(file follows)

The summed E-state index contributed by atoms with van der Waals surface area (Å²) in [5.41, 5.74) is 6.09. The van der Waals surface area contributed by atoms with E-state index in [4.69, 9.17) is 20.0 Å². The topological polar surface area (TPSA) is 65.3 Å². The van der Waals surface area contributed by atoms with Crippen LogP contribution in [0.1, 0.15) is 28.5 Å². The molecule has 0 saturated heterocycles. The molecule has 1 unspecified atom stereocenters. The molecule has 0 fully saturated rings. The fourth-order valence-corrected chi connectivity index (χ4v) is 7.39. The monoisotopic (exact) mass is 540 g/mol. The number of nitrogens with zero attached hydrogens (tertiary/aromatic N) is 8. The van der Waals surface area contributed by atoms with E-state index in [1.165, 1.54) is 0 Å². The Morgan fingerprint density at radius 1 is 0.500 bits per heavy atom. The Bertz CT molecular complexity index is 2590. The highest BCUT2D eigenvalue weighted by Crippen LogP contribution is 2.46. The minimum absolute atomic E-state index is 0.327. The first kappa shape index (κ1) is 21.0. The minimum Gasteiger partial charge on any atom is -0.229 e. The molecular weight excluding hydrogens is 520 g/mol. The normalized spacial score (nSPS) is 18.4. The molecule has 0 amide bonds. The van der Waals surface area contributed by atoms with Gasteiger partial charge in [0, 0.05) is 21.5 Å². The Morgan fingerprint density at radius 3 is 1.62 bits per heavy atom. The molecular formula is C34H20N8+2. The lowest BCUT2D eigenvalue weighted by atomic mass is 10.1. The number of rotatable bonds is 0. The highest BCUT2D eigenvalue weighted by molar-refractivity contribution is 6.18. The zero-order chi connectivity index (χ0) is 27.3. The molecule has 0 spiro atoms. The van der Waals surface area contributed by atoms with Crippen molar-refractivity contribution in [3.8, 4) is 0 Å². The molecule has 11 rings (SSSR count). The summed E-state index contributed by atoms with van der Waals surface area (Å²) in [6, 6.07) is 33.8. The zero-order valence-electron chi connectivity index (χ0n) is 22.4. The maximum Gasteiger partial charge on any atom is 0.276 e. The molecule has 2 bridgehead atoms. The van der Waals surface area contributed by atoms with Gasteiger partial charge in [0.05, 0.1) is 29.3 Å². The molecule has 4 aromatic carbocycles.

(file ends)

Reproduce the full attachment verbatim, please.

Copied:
The summed E-state index contributed by atoms with van der Waals surface area (Å²) in [5.41, 5.74) is 6.09. The van der Waals surface area contributed by atoms with E-state index in [4.69, 9.17) is 20.0 Å². The topological polar surface area (TPSA) is 65.3 Å². The van der Waals surface area contributed by atoms with Crippen LogP contribution in [0.1, 0.15) is 28.5 Å². The molecule has 0 saturated heterocycles. The molecule has 1 unspecified atom stereocenters. The molecule has 0 fully saturated rings. The fourth-order valence-corrected chi connectivity index (χ4v) is 7.39. The monoisotopic (exact) mass is 540 g/mol. The number of nitrogens with zero attached hydrogens (tertiary/aromatic N) is 8. The van der Waals surface area contributed by atoms with E-state index in [1.165, 1.54) is 0 Å². The Morgan fingerprint density at radius 1 is 0.500 bits per heavy atom. The Bertz CT molecular complexity index is 2590. The highest BCUT2D eigenvalue weighted by Crippen LogP contribution is 2.46. The minimum absolute atomic E-state index is 0.327. The first kappa shape index (κ1) is 21.0. The minimum Gasteiger partial charge on any atom is -0.229 e. The molecular weight excluding hydrogens is 520 g/mol. The normalized spacial score (nSPS) is 18.4. The molecule has 0 amide bonds. The van der Waals surface area contributed by atoms with Gasteiger partial charge in [0, 0.05) is 21.5 Å². The Morgan fingerprint density at radius 3 is 1.62 bits per heavy atom. The molecular formula is C34H20N8+2. The lowest BCUT2D eigenvalue weighted by atomic mass is 10.1. The number of rotatable bonds is 0. The highest BCUT2D eigenvalue weighted by molar-refractivity contribution is 6.18. The zero-order chi connectivity index (χ0) is 27.3. The molecule has 0 spiro atoms. The van der Waals surface area contributed by atoms with Crippen molar-refractivity contribution in [3.8, 4) is 0 Å². The molecule has 11 rings (SSSR count). The summed E-state index contributed by atoms with van der Waals surface area (Å²) in [6, 6.07) is 33.8. The zero-order valence-electron chi connectivity index (χ0n) is 22.4. The maximum Gasteiger partial charge on any atom is 0.276 e. The molecule has 2 bridgehead atoms. The van der Waals surface area contributed by atoms with Gasteiger partial charge in [0.05, 0.1) is 29.3 Å². The molecule has 4 aromatic carbocycles.